November 15, 2010
The World Shorts The Dollar
Rep. Ron Paul, MD. / Texas Straight Talk: A remarkable confluence of recent events has brought unprecedented but very welcome attention to both U.S. monetary policy and the global political economy in general.
First, Federal Reserve Board Chairman Ben Bernanke recently announced that the Fed would embark upon another round of monetary easing by purchasing $600 billion worth of U.S. Treasury debt. This amounts to an admission that markets have run out of patience with our profligacy, and therefore our own central bank literally must serve as the buyer of last resort for Treasury debt.
Second, World Bank president Robert Zoellick openly suggested that gold could play a helpful role in the global monetary system by serving as reference against more volatile fiat currencies. This is almost heresy coming from a neoconservative globalist like Mr. Zoellick. It hints at an obvious but unspoken truth that is anathema to politicians and central bankers alike: namely, that gold could be viewed as…. money!
Finally, Mr. Obama attended the G20 summit in South Korea last week and found a very chilly reception for his vision of American economic policy. Mr. Obama argued for continued worldwide stimulus, via continued debasing of the U.S. dollar, to bolster American exports. Several powerful European and Asian finance ministers, however, rejected this approach out of hand as nothing short of a currency war. They are committed to austerity measures at home, and don’t want to let the U.S. simply monetize its past sins at their expense.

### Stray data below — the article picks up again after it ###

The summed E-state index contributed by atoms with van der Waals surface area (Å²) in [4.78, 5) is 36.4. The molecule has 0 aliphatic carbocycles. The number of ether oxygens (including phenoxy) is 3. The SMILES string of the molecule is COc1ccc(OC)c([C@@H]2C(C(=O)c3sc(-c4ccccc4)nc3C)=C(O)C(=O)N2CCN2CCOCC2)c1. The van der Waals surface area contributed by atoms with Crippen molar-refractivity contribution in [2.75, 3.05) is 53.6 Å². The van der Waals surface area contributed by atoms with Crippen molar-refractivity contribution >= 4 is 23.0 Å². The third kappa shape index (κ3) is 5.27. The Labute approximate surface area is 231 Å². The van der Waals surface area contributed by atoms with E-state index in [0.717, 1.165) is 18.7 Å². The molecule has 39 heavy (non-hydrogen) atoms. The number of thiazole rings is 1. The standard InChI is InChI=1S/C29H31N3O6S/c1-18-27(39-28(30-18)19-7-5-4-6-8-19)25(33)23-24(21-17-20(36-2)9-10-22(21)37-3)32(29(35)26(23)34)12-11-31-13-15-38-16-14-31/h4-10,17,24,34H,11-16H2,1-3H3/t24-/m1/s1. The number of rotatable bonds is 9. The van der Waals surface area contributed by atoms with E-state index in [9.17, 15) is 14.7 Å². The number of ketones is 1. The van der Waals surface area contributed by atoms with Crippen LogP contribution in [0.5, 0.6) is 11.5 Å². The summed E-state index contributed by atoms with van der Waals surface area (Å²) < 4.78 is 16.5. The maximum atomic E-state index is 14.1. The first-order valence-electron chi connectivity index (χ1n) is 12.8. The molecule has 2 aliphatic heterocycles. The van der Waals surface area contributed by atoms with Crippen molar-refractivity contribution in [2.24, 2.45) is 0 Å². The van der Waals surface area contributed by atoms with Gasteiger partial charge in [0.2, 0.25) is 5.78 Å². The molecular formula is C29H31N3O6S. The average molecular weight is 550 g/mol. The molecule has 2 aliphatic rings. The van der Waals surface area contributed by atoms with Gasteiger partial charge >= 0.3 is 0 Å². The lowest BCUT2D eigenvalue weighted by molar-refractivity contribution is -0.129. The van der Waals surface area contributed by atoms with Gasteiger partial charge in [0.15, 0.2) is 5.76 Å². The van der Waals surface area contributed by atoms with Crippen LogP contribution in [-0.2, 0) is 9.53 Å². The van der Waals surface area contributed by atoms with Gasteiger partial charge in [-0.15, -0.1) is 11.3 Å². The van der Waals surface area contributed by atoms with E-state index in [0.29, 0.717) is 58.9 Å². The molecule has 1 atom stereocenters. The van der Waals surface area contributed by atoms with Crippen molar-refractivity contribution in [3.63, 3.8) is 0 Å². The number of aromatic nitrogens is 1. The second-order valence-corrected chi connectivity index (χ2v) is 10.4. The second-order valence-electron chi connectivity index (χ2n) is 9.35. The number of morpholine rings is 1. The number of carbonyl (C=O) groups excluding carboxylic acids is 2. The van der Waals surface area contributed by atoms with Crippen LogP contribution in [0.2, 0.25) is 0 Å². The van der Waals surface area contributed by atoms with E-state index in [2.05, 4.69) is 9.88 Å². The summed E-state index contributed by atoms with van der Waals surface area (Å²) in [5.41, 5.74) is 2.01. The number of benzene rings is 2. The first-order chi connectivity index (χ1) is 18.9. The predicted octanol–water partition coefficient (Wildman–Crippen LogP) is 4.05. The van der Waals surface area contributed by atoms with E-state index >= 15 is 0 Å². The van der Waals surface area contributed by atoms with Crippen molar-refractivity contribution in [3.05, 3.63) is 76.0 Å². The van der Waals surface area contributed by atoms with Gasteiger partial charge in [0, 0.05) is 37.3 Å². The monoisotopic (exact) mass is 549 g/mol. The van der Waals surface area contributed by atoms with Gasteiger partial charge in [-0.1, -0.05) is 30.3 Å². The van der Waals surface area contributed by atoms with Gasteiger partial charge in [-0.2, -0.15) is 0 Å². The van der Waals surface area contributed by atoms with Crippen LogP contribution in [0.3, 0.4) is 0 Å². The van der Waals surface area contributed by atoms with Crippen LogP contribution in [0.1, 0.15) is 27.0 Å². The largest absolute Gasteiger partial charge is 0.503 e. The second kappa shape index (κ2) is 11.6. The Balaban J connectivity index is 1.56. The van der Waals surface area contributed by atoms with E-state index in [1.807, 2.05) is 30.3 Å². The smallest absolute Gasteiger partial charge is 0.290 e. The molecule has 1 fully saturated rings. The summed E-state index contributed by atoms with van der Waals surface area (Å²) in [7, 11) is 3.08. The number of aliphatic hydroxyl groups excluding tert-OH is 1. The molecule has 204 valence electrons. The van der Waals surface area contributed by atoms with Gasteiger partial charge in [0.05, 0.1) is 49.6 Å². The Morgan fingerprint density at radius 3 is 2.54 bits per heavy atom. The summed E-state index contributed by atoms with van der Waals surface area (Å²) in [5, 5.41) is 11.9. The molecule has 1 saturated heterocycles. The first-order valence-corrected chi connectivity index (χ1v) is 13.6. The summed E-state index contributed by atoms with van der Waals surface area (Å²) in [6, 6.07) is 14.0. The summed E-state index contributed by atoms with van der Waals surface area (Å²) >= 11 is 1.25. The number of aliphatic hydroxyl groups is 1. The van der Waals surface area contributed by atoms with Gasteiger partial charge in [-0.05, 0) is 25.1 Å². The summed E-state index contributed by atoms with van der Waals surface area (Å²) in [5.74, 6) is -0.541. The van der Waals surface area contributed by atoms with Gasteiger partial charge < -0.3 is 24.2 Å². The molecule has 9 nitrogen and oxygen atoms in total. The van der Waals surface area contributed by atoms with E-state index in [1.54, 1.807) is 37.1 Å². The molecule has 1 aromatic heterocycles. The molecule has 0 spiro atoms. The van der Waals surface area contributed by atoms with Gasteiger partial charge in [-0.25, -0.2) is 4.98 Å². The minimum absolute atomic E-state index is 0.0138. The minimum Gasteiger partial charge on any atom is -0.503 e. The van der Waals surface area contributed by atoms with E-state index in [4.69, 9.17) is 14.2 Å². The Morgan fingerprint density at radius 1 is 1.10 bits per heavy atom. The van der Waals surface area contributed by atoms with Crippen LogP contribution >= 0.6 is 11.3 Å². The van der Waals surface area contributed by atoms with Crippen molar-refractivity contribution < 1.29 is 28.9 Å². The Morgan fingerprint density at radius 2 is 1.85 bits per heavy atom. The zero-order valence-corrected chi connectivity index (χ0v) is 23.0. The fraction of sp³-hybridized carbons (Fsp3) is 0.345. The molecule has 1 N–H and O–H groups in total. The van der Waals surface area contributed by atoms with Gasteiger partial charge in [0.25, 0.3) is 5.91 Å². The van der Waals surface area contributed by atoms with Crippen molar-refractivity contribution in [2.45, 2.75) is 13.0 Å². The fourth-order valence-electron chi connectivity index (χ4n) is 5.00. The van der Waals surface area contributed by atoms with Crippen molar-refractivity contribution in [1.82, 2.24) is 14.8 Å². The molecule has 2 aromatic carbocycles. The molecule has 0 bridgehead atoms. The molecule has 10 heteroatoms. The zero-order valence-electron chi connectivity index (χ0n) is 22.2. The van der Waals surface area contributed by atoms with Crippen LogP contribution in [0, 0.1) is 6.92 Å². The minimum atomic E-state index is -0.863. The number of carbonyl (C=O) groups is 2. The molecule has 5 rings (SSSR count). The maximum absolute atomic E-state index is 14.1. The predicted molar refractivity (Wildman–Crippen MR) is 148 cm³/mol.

All of these events culminated in a tremendous amount of political and media scrutiny aimed the Fed. Ordinary Americans are demanding answers and accountability, and they are putting heat on their political representatives in Washington to end the cozy “independence” from congressional oversight the Fed has enjoyed for so long.
In the 35 years I have been studying, speaking, and writing about monetary policy I have never before seen Congress or the financial press pay much attention to the Fed. Monetary policy has always been considered boring on Capitol Hill, something left to remote policy wonks far away from the din of presidential or congressional politics. Congress always has been eager to leave Fed governors well alone, with no oversight or accountability, as long as they played along and papered over the growing budget deficits.
But it’s amazing what a global economic meltdown will do to the political and media landscape. In just two short years, the Fed has become the hot topic and a lightning rod for criticism. While it is gratifying to see so many formerly uninterested politicians, economists, talk show hosts, and pundits suddenly rally to attack the Fed, one can only wonder whether they truly understand that central banking is inherently incompatible with our Constitution and a free market economy.
In other words, it’s not enough to show outrage at the latest Fed action or argue about the relative merits of Mr. Bernanke compared to his predecessors. To reclaim our dollar and our economy, Americans must oppose central banking per se. Fiat currencies cannot be “reformed” or “managed”. They are fundamentally subject to ruinous debasement courtesy of the political and economic ruling class. History shows that this is true in all nations at all times.
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